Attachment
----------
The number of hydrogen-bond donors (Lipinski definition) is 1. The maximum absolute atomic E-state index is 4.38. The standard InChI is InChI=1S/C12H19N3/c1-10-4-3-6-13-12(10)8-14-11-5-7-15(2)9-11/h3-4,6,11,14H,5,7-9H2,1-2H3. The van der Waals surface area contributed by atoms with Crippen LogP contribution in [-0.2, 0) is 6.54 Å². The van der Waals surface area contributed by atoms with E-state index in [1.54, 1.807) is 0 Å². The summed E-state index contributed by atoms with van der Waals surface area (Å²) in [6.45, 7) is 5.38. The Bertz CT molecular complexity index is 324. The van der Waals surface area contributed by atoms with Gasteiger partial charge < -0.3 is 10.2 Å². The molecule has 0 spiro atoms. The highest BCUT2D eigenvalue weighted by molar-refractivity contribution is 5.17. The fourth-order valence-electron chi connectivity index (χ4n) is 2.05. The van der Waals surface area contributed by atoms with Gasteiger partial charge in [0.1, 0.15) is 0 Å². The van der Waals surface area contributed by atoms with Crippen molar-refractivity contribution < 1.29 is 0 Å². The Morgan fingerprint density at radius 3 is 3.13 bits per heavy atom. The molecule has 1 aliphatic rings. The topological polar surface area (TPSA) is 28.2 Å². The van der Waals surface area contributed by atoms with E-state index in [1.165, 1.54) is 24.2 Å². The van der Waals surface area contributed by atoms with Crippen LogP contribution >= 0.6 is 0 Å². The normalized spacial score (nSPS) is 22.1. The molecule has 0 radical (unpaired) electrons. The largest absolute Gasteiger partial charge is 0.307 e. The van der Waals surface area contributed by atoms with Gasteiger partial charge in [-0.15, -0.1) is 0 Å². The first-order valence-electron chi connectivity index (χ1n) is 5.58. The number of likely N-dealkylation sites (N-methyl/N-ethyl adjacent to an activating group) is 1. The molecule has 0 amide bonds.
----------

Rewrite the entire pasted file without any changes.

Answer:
The number of hydrogen-bond donors (Lipinski definition) is 1. The maximum absolute atomic E-state index is 4.38. The standard InChI is InChI=1S/C12H19N3/c1-10-4-3-6-13-12(10)8-14-11-5-7-15(2)9-11/h3-4,6,11,14H,5,7-9H2,1-2H3. The van der Waals surface area contributed by atoms with Crippen LogP contribution in [-0.2, 0) is 6.54 Å². The van der Waals surface area contributed by atoms with E-state index in [1.54, 1.807) is 0 Å². The summed E-state index contributed by atoms with van der Waals surface area (Å²) in [6.45, 7) is 5.38. The Bertz CT molecular complexity index is 324. The van der Waals surface area contributed by atoms with Gasteiger partial charge < -0.3 is 10.2 Å². The molecule has 0 spiro atoms. The highest BCUT2D eigenvalue weighted by molar-refractivity contribution is 5.17. The fourth-order valence-electron chi connectivity index (χ4n) is 2.05. The van der Waals surface area contributed by atoms with Gasteiger partial charge in [0.1, 0.15) is 0 Å². The van der Waals surface area contributed by atoms with Crippen molar-refractivity contribution < 1.29 is 0 Å². The Morgan fingerprint density at radius 3 is 3.13 bits per heavy atom. The molecule has 1 aliphatic rings. The topological polar surface area (TPSA) is 28.2 Å². The van der Waals surface area contributed by atoms with E-state index in [1.165, 1.54) is 24.2 Å². The van der Waals surface area contributed by atoms with Crippen LogP contribution >= 0.6 is 0 Å². The normalized spacial score (nSPS) is 22.1. The molecule has 0 radical (unpaired) electrons. The largest absolute Gasteiger partial charge is 0.307 e. The van der Waals surface area contributed by atoms with Gasteiger partial charge in [-0.15, -0.1) is 0 Å². The first-order valence-electron chi connectivity index (χ1n) is 5.58. The number of likely N-dealkylation sites (N-methyl/N-ethyl adjacent to an activating group) is 1. The molecule has 0 amide bonds.